Canola School: Blackleg — what’s new with an old foe?

Warren Ward, Canola Council of Canada

Because blackleg has been around for a long time, it often doesn’t get the attention it deserves.

So we’re shining the spotlight back on this old foe in this episode of Canola School, with Canola Council of Canada agronomy specialist Warren Ward and RealAgriculture Saskatchewan field editor Dale Leftwich.

They cover the continued importance of monitoring canola for blackleg, how to check plants in the fall (right now!) and what the ratings mean. They also discuss what plant breeders are doing to better understand resistance to different races of blackleg.

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In the video above, Ward gives an explanation of what to look for when scouting for blackleg.

“Number one, we’re looking to see if there are those lesions on the plant, but second to that we also want to clip those roots right at ground level, and have a look inside that cross section of the stem and root, and just see what level that disease is at, within that plant”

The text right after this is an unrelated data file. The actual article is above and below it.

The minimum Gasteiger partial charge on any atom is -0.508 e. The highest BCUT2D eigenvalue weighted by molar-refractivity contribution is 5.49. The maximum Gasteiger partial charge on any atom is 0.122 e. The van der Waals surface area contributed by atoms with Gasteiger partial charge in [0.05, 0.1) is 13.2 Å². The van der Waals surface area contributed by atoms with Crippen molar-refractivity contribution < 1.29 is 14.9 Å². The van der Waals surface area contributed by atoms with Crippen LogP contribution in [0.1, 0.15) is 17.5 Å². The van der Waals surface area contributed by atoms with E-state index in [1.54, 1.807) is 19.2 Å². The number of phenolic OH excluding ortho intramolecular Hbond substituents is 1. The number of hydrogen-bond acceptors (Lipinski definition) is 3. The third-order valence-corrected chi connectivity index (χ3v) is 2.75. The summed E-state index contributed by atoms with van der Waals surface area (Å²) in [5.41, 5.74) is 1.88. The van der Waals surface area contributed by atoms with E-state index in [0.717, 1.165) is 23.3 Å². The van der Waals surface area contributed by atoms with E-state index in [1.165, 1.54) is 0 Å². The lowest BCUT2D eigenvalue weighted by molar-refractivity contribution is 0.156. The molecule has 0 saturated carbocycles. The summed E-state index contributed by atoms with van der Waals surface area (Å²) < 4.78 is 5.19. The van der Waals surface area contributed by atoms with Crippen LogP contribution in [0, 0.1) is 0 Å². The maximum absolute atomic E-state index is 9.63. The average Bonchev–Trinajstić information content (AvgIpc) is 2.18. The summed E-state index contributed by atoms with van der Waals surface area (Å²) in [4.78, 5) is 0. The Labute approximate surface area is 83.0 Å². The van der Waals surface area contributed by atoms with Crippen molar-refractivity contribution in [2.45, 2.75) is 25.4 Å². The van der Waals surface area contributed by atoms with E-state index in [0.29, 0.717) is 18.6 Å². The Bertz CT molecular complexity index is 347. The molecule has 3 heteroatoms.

Seed companies are becoming more transparent when it comes to the genes protecting canola plants from blackleg. They are trying to assist farmers to rotate their resistance by telling them what genes provide the resistance in each variety. Ward notes, “This is the first year that it’s really been out there in the industry, where some companies have started labeling the resistance genes within each variety.”

Rotating varieties by itself, is not enough, because different varieties may be using the same gene for resistance, he says. “If you know you have been using that same resistance gene on your field for more than one or two cycles of canola on that field, you are at really high risk for starting to see that gene break down and lose the resistance from that variety.”

Ultimately, knowledge is the best defence against blackleg. And now is the time to scout your fields to arm yourself with knowledge needed to make decisions regarding seed and overall blackleg management.

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Dale Leftwich

Dale Leftwich farmed for over twenty years and throughout that time worked as an agronomist, seed manager and businessman. He has been on the Boards of SaskCanola, Canadian Canola Growers and Farm and Food Care Saskatchewan. He also help develop the documentary License to Farm.

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